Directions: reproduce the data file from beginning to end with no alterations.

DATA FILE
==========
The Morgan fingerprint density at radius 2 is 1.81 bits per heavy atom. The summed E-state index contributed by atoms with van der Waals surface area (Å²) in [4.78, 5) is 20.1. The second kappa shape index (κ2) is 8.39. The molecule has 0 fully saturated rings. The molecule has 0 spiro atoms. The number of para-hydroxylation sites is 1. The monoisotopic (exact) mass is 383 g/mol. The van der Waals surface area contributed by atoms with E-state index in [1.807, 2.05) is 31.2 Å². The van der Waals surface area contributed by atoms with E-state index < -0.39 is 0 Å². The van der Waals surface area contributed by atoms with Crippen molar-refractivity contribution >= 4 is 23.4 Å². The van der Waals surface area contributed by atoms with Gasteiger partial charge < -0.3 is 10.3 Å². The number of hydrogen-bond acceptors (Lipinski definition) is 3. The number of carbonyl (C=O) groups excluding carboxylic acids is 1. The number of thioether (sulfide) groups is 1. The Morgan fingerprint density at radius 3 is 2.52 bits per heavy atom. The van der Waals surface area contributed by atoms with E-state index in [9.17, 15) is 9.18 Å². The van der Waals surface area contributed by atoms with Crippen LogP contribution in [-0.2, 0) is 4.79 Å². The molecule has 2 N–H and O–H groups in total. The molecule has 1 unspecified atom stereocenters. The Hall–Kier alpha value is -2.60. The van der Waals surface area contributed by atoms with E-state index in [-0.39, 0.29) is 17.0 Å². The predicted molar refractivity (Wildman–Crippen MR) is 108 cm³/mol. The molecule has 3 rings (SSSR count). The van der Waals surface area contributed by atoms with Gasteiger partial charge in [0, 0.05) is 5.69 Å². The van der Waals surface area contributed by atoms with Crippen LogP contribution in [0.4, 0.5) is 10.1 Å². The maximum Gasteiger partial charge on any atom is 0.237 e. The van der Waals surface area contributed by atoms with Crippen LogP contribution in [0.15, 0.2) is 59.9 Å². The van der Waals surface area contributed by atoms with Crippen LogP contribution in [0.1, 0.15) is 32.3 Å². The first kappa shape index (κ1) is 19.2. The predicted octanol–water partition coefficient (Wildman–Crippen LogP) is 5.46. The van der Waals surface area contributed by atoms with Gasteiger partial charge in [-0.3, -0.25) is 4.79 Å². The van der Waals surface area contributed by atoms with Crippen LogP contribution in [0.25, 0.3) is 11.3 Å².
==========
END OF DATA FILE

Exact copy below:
The Morgan fingerprint density at radius 2 is 1.81 bits per heavy atom. The summed E-state index contributed by atoms with van der Waals surface area (Å²) in [4.78, 5) is 20.1. The second kappa shape index (κ2) is 8.39. The molecule has 0 fully saturated rings. The molecule has 0 spiro atoms. The number of para-hydroxylation sites is 1. The monoisotopic (exact) mass is 383 g/mol. The van der Waals surface area contributed by atoms with E-state index in [1.807, 2.05) is 31.2 Å². The van der Waals surface area contributed by atoms with E-state index < -0.39 is 0 Å². The van der Waals surface area contributed by atoms with Crippen molar-refractivity contribution >= 4 is 23.4 Å². The van der Waals surface area contributed by atoms with Gasteiger partial charge < -0.3 is 10.3 Å². The number of hydrogen-bond acceptors (Lipinski definition) is 3. The number of carbonyl (C=O) groups excluding carboxylic acids is 1. The number of thioether (sulfide) groups is 1. The Morgan fingerprint density at radius 3 is 2.52 bits per heavy atom. The van der Waals surface area contributed by atoms with E-state index in [9.17, 15) is 9.18 Å². The van der Waals surface area contributed by atoms with Crippen LogP contribution in [-0.2, 0) is 4.79 Å². The molecule has 2 N–H and O–H groups in total. The molecule has 1 unspecified atom stereocenters. The Hall–Kier alpha value is -2.60. The van der Waals surface area contributed by atoms with E-state index in [-0.39, 0.29) is 17.0 Å². The predicted molar refractivity (Wildman–Crippen MR) is 108 cm³/mol. The molecule has 3 rings (SSSR count). The van der Waals surface area contributed by atoms with Gasteiger partial charge in [0, 0.05) is 5.69 Å². The van der Waals surface area contributed by atoms with Crippen LogP contribution in [0.4, 0.5) is 10.1 Å². The maximum Gasteiger partial charge on any atom is 0.237 e. The van der Waals surface area contributed by atoms with Crippen LogP contribution in [0.15, 0.2) is 59.9 Å². The van der Waals surface area contributed by atoms with Crippen LogP contribution in [0.1, 0.15) is 32.3 Å². The first kappa shape index (κ1) is 19.2. The predicted octanol–water partition coefficient (Wildman–Crippen LogP) is 5.46. The van der Waals surface area contributed by atoms with Gasteiger partial charge in [-0.3, -0.25) is 4.79 Å². The van der Waals surface area contributed by atoms with Crippen LogP contribution in [0.25, 0.3) is 11.3 Å².